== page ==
Press "Enter" to skip to content

Mental health versus gun control: the perpetual debate

“We have a lot of mental health problems in our country, as do other countries. But this isn’t a guns situation. I mean, we could go into it, but it’s a little bit soon to go into it. But fortunately, somebody else had a gun that was shooting in the opposite direction, otherwise it would have been — as bad as it was — it would have been much worse. But this is a mental health problem at the highest level.”

This is a quote from President Donald Trump at the recent press conference during his trip to Japan. Let’s unpack it a little bit.

The quote is addressing the mental state of the individual who committed a mass shooting at a rural church in Sutherland Springs, Texas, where he brutally murdered 26 individuals with a military-style assault rifle, and was later killed. The shooter, Devin Patrick Kelley, 26, had served in the United States Air Force but was court-martialed in 2012 due to charges of domestic abuse.

Immediately, Trump is being hypocritical. Just weeks into his presidency, Trump quietly signed a bill rolling back an Obama-era regulation that made it harder for those with mental illnesses to get guns. This regulation placed those who were receiving social security checks for aid with mental illness on the list of those deemed unfit to purchase a gun on the national background check database. If Trump is concerned with the mental health side of the debate, he should not have rolled back that regulation.  

The second line indicates that it is “too soon” to get into whether or not this is a gun issue. It is not too soon — it is already too late. According to CNN, there have already been 307 mass shootings in 2017. Does this still seem too soon? It should not take more shootings, violence and deaths to realize that right now is the time that we should be “getting into” gun issues.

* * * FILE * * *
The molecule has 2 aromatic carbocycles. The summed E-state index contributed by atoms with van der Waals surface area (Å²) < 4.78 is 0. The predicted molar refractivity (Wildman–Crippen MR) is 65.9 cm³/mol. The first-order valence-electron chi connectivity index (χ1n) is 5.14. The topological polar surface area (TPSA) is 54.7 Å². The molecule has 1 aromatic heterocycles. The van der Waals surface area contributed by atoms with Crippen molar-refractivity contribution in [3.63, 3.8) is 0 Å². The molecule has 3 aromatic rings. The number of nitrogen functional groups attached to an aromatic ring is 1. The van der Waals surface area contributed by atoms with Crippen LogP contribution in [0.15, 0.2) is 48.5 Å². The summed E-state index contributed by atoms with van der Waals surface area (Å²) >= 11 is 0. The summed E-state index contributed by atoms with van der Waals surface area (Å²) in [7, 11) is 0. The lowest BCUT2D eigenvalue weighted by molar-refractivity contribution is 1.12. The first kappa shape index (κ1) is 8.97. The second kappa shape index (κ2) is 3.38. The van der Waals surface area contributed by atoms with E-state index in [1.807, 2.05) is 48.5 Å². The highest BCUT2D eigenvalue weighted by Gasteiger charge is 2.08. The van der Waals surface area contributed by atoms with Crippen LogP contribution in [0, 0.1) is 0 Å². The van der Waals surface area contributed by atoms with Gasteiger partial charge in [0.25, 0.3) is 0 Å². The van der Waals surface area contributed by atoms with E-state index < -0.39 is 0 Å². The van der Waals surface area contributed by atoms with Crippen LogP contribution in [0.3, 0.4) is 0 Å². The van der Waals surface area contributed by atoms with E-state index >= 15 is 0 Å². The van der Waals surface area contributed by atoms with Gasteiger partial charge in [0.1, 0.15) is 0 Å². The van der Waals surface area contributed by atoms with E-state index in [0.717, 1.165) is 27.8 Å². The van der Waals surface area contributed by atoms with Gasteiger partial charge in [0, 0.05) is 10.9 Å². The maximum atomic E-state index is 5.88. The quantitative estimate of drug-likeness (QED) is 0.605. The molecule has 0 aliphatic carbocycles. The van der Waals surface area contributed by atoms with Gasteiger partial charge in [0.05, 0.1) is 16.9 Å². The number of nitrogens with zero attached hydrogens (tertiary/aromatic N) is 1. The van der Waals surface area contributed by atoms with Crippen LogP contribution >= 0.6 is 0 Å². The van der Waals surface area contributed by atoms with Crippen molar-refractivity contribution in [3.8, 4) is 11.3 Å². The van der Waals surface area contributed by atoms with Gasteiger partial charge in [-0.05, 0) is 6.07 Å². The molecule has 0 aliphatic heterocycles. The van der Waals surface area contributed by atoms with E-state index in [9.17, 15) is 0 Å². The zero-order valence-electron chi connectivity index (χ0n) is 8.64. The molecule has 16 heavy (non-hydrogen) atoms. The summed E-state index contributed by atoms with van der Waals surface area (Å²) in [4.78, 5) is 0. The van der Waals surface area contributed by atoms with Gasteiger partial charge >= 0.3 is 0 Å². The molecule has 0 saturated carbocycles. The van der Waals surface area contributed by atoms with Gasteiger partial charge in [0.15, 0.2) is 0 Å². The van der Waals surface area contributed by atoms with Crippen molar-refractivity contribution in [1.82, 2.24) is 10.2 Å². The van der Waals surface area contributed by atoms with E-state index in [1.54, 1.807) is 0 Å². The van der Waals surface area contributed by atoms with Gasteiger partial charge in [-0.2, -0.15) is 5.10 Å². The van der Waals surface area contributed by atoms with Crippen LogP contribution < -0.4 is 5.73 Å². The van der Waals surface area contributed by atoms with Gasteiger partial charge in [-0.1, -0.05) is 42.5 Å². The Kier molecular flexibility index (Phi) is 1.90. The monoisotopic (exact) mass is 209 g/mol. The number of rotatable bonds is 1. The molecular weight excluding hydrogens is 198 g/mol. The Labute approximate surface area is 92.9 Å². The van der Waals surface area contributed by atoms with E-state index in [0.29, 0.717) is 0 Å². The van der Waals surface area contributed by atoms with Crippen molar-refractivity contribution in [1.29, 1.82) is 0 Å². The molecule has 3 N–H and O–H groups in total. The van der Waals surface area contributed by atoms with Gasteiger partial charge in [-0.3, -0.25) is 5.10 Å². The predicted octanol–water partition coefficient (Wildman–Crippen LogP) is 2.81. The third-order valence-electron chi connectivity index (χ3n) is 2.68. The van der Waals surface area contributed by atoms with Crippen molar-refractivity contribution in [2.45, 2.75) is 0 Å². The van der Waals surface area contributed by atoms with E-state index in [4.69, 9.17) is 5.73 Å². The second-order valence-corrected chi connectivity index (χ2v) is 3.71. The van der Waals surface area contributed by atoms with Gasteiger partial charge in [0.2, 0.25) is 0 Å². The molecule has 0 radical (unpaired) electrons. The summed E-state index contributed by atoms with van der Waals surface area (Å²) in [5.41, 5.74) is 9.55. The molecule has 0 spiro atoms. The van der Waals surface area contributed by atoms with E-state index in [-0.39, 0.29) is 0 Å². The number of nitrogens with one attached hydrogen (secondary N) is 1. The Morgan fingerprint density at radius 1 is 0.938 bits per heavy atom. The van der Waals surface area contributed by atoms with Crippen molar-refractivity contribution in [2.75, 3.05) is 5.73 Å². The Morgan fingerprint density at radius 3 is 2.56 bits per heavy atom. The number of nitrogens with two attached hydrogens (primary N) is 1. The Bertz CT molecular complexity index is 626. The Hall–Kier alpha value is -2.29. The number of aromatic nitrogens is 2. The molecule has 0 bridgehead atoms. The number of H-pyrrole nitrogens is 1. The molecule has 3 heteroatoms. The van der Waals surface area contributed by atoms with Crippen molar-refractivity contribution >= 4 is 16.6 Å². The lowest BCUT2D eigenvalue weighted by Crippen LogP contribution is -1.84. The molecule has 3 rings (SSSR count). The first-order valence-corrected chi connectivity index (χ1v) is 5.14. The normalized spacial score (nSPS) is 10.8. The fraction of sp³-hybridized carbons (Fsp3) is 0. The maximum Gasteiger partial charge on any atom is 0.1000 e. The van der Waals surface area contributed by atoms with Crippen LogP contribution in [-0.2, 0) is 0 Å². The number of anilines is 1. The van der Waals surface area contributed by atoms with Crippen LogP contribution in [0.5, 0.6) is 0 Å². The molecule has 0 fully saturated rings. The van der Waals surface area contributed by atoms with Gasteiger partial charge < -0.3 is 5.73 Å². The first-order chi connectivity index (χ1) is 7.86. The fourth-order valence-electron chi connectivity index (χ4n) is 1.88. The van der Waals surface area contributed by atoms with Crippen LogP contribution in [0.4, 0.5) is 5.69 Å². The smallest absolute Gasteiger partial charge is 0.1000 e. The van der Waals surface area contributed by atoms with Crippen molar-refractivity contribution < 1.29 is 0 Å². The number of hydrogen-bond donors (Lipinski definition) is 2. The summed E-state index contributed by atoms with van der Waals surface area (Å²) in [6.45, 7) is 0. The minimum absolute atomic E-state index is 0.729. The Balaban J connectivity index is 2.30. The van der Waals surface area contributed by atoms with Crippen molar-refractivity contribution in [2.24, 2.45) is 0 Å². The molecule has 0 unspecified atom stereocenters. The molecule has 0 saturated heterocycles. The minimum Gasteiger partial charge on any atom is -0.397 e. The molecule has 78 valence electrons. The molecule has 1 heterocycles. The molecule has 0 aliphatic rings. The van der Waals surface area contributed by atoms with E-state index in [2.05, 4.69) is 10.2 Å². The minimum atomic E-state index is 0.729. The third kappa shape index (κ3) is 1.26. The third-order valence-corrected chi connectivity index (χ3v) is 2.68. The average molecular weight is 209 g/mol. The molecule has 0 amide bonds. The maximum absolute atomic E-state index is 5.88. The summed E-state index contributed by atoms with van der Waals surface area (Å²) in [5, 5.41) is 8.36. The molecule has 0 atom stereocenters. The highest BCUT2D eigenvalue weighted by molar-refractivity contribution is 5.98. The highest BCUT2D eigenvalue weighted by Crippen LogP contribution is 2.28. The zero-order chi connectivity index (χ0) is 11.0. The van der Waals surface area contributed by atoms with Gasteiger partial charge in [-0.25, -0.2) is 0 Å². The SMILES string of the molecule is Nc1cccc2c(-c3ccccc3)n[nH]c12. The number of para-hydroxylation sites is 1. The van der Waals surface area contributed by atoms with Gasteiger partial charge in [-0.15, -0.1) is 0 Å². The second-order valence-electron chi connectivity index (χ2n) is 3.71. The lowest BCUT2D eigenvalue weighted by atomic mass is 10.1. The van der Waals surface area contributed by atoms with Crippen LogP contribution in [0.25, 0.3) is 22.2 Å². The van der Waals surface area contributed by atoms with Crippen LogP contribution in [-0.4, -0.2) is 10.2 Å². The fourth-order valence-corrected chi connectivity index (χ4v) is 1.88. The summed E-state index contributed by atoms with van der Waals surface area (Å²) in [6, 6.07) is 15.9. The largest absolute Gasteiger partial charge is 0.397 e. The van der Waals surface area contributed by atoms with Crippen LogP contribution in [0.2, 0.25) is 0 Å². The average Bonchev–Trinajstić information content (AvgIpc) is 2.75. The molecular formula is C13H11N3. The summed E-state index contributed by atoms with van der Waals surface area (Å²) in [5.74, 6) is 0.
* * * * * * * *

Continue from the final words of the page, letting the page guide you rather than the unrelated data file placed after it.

Trump addressed the fact that a neighbor of the church reportedly shot back at Kelley, and hit him, before Kelley got in his vehicle and attempted to drive away. He indicates in his speech that without this other gun, there may have been more violence. While this is true, stricter gun laws may not have prevented the neighbor from owning a gun, and he might have been able to justly use his rifle to return fire at the attacker, as he did. However, stricter gun laws would have prevented the killer from ever obtaining a gun in the first place because he was mentally ill, and was charged with assaulting his own wife and child.

Trump decided to defend the gun in the situation. Instead of focusing on why this man was allowed access to a gun, he shifted the narrative onto mental health. The president has an incredible power to point the focus of the nation onto a specific issue with a single tweet or, in this case, press release. With this release, suddenly headlines are flooded with the question: is mental health the actual problem?

Shifting the narrative from a gun control issue to a mental illness issue promotes the stigma that those who suffer from mental illness are violent. While both political parties tend to agree that those with mental illness should not be allowed to gain access to guns, it is often used as a way to shift the focus off gun control. The United States Department of Health and Human Services states that most people with mental illness are no more likely than any American to be violent. Yet the negative attitude surrounding the mental illness community can prevent legislation from passing that would enforce stricter gun control laws to prevent this too-often-occurring violence.

Get the Maine Campus' weekly highlights right to your inbox!
Email address
First Name
Last Name
Secure and Spam free...